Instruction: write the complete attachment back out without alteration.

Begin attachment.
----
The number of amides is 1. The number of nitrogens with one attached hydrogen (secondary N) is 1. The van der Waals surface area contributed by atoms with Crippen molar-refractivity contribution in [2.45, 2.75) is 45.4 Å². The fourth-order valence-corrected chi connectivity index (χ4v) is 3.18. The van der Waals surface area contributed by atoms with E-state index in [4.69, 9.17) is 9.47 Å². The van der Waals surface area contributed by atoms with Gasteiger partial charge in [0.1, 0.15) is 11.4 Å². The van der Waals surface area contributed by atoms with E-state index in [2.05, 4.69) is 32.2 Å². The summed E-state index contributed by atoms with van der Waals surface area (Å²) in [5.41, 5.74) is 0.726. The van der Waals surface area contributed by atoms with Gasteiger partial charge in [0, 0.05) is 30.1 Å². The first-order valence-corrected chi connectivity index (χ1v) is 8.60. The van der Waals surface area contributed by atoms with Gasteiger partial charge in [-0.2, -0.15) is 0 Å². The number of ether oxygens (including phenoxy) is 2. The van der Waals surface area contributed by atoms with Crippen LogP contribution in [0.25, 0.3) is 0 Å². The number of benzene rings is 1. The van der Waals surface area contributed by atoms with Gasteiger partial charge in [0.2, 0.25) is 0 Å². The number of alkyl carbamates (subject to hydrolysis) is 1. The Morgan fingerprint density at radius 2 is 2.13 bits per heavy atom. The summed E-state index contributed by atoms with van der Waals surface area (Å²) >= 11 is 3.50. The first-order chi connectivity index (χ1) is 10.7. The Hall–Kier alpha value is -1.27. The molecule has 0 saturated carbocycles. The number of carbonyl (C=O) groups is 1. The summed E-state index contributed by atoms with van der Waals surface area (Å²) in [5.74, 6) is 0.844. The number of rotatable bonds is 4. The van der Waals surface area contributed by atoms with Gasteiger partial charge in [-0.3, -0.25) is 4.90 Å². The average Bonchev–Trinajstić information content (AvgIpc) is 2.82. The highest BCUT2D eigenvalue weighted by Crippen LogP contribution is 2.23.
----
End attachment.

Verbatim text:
The number of amides is 1. The number of nitrogens with one attached hydrogen (secondary N) is 1. The van der Waals surface area contributed by atoms with Crippen molar-refractivity contribution in [2.45, 2.75) is 45.4 Å². The fourth-order valence-corrected chi connectivity index (χ4v) is 3.18. The van der Waals surface area contributed by atoms with E-state index in [4.69, 9.17) is 9.47 Å². The van der Waals surface area contributed by atoms with Gasteiger partial charge in [0.1, 0.15) is 11.4 Å². The van der Waals surface area contributed by atoms with E-state index in [2.05, 4.69) is 32.2 Å². The summed E-state index contributed by atoms with van der Waals surface area (Å²) in [5.41, 5.74) is 0.726. The van der Waals surface area contributed by atoms with Gasteiger partial charge in [0, 0.05) is 30.1 Å². The first-order valence-corrected chi connectivity index (χ1v) is 8.60. The van der Waals surface area contributed by atoms with Gasteiger partial charge in [-0.2, -0.15) is 0 Å². The number of ether oxygens (including phenoxy) is 2. The van der Waals surface area contributed by atoms with Crippen LogP contribution in [0.25, 0.3) is 0 Å². The number of benzene rings is 1. The van der Waals surface area contributed by atoms with Gasteiger partial charge in [0.2, 0.25) is 0 Å². The number of alkyl carbamates (subject to hydrolysis) is 1. The Morgan fingerprint density at radius 2 is 2.13 bits per heavy atom. The summed E-state index contributed by atoms with van der Waals surface area (Å²) >= 11 is 3.50. The first-order chi connectivity index (χ1) is 10.7. The Hall–Kier alpha value is -1.27. The molecule has 0 saturated carbocycles. The number of carbonyl (C=O) groups is 1. The summed E-state index contributed by atoms with van der Waals surface area (Å²) in [5.74, 6) is 0.844. The number of rotatable bonds is 4. The van der Waals surface area contributed by atoms with Gasteiger partial charge in [-0.3, -0.25) is 4.90 Å². The average Bonchev–Trinajstić information content (AvgIpc) is 2.82. The highest BCUT2D eigenvalue weighted by Crippen LogP contribution is 2.23.